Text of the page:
Republican voters who seem, in Tarrance's words, to be "ambivalent
about whether he is a good Republican."
Thus McCain starts off with an impressive level of general election
potential, particularly for someone who has never had his name
on a ballot in the vast majority of states, if he can get his
party's presidential nomination.
There are virtually no differences in attitudes toward McCain
between men and women, but his strengths are with those in the
middle-age groups between 35 and 64, among whites, and those living
in either the Northeast or West. There is also a direct relationship
between the level of educational attainment and receptivity toward
pro-McCain arguments, with 59 percent of those with a college
degree agreeing with them.
Among those who agreed with the pro-McCain package, 41 percent
responded most favorably to the "independent views"
argument, 30 percent to the "personal integrity" part
and 19 percent thought most of McCain's military background. Among
just Republicans, independence was obviously less valued, coming
in second place with 34 percent, behind integrity at 35 percent
and in front of military background at 20 percent. Among Republican
primary voters, 38 percent cited independence, 28 percent chose
integrity and 23 percent said his military background.
Among all those who chose the negative McCain statements, 35
percent cited the age argument, 32 percent the argument that he
doesn't represent the Republican party's views and 24 percent
the argument that he is too stubborn in his issue positions. But
among the self-identified Republicans who chose the anti McCain
case, 49 percent zeroed in on the "doesn't represent Republican
views" objection, 23 percent "too old," and 21
Among Republican primary voters, 44 percent objected that McCain
"doesn't reflect Republican views," 27 percent said
he was "too old", and 22 percent picked "stubborn."
The bottom line is that McCain's strength is also his weakness:
independence. Independent and Democratic voters love his maverick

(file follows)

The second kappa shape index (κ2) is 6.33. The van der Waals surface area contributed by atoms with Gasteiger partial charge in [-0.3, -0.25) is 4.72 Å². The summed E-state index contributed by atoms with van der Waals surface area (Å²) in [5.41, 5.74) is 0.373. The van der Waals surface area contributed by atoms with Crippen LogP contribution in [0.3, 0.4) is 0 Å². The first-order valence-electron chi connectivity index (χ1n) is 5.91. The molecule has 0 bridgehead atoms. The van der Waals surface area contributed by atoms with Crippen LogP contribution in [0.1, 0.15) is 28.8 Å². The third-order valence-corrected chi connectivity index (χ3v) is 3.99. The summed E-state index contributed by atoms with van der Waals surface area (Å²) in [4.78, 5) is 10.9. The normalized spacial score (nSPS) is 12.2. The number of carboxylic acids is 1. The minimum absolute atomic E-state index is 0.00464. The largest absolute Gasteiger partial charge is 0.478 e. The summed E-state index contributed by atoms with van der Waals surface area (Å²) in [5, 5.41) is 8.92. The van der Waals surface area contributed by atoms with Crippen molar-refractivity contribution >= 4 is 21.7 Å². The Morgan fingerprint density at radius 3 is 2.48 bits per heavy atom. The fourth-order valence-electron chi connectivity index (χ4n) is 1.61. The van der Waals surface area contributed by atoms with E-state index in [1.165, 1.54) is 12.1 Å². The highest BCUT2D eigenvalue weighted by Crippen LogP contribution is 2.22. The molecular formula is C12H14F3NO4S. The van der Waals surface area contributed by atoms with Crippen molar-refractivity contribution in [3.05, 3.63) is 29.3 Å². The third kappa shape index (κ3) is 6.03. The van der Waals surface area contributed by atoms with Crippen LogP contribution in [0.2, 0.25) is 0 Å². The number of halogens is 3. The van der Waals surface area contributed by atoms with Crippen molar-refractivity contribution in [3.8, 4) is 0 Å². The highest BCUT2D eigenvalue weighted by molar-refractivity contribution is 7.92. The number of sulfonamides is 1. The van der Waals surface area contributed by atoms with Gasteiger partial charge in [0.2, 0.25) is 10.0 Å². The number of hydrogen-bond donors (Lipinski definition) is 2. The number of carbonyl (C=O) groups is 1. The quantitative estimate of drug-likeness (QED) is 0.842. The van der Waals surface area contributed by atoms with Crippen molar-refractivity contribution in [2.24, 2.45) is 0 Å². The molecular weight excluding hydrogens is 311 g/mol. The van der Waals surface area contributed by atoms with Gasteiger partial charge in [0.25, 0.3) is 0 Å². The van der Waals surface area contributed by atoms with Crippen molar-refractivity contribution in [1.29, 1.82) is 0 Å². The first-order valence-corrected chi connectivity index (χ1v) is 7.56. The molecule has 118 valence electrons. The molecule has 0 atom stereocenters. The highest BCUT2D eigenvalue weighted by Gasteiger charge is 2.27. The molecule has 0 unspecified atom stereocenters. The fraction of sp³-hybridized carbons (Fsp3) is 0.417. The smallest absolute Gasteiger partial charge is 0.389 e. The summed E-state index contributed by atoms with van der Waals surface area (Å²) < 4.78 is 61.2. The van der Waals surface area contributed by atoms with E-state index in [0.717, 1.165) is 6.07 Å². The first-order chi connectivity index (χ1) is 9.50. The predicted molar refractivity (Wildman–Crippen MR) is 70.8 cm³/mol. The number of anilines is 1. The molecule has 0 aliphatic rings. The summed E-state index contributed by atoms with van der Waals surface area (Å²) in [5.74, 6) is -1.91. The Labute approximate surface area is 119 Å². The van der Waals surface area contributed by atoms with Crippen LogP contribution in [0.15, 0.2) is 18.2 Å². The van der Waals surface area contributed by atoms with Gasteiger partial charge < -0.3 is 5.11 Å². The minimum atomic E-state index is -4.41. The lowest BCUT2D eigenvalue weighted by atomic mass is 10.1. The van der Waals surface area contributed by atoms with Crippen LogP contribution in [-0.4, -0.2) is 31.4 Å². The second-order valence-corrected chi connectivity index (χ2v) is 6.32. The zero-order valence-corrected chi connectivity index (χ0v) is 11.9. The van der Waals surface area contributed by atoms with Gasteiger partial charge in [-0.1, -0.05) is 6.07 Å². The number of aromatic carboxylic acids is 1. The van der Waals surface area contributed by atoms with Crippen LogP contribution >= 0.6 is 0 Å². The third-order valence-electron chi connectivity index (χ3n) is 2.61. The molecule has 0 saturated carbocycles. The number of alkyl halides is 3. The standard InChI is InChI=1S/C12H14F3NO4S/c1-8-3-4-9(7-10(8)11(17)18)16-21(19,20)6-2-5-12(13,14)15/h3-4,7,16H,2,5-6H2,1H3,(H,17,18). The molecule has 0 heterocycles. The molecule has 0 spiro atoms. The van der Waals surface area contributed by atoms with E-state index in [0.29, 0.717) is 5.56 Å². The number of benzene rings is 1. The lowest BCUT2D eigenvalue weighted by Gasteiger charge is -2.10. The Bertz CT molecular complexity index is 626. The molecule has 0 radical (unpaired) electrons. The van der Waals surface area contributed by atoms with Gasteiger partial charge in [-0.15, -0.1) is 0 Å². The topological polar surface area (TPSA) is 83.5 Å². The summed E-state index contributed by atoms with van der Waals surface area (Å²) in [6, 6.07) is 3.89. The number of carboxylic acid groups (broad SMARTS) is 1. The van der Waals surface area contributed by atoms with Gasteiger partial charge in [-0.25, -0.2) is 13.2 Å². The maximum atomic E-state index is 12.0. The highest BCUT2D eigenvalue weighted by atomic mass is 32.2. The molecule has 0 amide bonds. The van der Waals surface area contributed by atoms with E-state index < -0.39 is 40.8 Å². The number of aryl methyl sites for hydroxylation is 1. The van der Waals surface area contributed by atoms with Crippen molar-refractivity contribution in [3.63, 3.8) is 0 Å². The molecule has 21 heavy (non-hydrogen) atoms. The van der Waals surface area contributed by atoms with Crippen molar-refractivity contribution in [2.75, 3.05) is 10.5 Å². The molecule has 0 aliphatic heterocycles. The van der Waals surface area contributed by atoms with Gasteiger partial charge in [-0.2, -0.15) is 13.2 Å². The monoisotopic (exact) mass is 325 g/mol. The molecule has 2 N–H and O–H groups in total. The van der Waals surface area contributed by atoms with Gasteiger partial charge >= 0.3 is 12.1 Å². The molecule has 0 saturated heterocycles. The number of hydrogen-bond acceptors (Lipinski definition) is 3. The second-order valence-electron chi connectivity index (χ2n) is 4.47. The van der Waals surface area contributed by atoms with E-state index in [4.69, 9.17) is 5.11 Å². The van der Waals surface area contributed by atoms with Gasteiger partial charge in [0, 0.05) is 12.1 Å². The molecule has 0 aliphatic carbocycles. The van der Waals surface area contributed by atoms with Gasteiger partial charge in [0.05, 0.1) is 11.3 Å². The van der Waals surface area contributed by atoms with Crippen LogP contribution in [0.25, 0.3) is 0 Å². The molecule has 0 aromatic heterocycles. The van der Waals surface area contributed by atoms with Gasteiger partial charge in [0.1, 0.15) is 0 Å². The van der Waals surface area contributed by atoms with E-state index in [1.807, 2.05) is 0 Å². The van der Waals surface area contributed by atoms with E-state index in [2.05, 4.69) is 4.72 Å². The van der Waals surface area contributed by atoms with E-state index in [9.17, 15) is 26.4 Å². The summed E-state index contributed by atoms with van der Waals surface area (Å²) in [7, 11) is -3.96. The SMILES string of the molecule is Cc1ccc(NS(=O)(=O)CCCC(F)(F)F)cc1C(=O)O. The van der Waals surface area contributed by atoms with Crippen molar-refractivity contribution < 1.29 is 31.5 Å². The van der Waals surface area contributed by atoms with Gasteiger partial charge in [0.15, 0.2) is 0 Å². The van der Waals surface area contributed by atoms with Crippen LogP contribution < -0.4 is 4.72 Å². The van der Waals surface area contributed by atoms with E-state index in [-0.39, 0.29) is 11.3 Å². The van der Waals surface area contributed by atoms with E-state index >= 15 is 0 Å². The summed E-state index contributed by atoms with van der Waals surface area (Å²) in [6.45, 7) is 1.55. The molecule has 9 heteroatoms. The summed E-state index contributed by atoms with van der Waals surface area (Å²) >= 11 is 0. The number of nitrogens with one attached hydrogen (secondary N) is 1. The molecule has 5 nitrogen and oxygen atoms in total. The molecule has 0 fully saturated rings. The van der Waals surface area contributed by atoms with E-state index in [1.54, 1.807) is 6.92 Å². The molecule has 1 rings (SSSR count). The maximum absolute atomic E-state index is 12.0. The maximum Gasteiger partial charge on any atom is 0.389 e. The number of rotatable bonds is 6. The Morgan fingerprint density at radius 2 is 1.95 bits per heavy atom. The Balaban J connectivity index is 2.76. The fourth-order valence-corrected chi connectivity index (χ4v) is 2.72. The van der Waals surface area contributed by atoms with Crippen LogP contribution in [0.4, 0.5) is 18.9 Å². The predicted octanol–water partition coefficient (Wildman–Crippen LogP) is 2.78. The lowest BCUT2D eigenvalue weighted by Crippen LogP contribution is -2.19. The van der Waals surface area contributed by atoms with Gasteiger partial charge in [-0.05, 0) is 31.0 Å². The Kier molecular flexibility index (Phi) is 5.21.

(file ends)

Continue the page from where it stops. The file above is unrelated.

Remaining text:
style, but Republicans see him as a renegade, someone whose ideology
and issue positions can't be depended upon.
In sum, Riehle believes that McCain will falter if he appears
too old and lacking in ideological (specifically partisan) fervor;
his integrity and independence might cause his fellow partisans
to look elsewhere for a nominee, regardless of his obvious appeal
to the middle.
Sen. Clinton's problems, meanwhile, are the precise opposite
of McCain's. She shows great strength inside the party, but receives
a tepid-to-hostile reaction among independents and Republicans.
First, 76 percent of Americans and 79 percent of both registered
voters and of all Democrats have heard, seen or read something
about Clinton running for president in 2008, a truly amazing number
for a first-time presidential candidate. Tarrance speculates that
she might be the most anticipated presidential candidate since
Gen. Dwight Eisenhower in 1951 and 1952.
Respondents were read the following statement: "Some people
say Clinton would be a good candidate for president because she
has White House experience in her husband's administration, as
the first woman president she would bring in new ideas and she
is personally a strong and charismatic leader; while other people
say Clinton would not be a good candidate for president because
she is too tied to all the problems of her husband's administration,
she is too liberal to win a national election, she voted for the
war in Iraq."
Among all adults, 42 percent chose the pro-Clinton option and
52 percent the anti-Clinton option. The numbers were almost identical
among registered voters, with 42 percent choosing the pro-Clinton
option and 51 percent the anti-Clinton option.
But as with McCain, the real story is in the party breakouts.
A huge 66 percent of Democrats agreed with the pro-Clinton statement,
with just 29 percent opting for the anti-Clinton package. But
among independents, just 41 percent of independents chose the
pro-Clinton case, with 51 percent favoring the anti-Clinton arguments.
Not surprisingly, among Republicans, 76 percent opted for the
anti-Clinton arguments and 18 percent opted for the pro-Clinton.